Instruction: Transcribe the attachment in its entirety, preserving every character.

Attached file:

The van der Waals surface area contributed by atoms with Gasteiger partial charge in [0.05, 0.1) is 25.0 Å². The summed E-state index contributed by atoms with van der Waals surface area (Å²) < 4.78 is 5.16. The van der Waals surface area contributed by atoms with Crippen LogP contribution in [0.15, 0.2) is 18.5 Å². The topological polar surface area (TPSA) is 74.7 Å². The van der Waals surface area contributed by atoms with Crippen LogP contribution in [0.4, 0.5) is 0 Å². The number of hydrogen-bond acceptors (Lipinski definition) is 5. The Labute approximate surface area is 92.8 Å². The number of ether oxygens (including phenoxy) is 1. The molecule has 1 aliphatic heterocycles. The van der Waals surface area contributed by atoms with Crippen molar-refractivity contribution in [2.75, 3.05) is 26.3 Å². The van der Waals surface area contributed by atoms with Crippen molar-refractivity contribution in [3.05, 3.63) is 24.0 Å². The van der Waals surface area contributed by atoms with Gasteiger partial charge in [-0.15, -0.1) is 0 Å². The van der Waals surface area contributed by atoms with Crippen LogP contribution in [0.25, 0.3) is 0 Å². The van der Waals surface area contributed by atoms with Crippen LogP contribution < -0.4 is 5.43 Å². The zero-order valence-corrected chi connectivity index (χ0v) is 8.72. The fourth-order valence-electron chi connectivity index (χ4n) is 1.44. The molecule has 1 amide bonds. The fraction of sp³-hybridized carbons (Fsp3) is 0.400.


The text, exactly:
The van der Waals surface area contributed by atoms with Gasteiger partial charge in [0.05, 0.1) is 25.0 Å². The summed E-state index contributed by atoms with van der Waals surface area (Å²) < 4.78 is 5.16. The van der Waals surface area contributed by atoms with Crippen LogP contribution in [0.15, 0.2) is 18.5 Å². The topological polar surface area (TPSA) is 74.7 Å². The van der Waals surface area contributed by atoms with Crippen LogP contribution in [0.4, 0.5) is 0 Å². The number of hydrogen-bond acceptors (Lipinski definition) is 5. The Labute approximate surface area is 92.8 Å². The number of ether oxygens (including phenoxy) is 1. The molecule has 1 aliphatic heterocycles. The van der Waals surface area contributed by atoms with Crippen molar-refractivity contribution in [2.75, 3.05) is 26.3 Å². The van der Waals surface area contributed by atoms with Crippen molar-refractivity contribution in [3.05, 3.63) is 24.0 Å². The van der Waals surface area contributed by atoms with Gasteiger partial charge in [-0.15, -0.1) is 0 Å². The van der Waals surface area contributed by atoms with Crippen LogP contribution in [0.25, 0.3) is 0 Å². The van der Waals surface area contributed by atoms with Crippen LogP contribution < -0.4 is 5.43 Å². The zero-order valence-corrected chi connectivity index (χ0v) is 8.72. The fourth-order valence-electron chi connectivity index (χ4n) is 1.44. The molecule has 1 amide bonds. The fraction of sp³-hybridized carbons (Fsp3) is 0.400.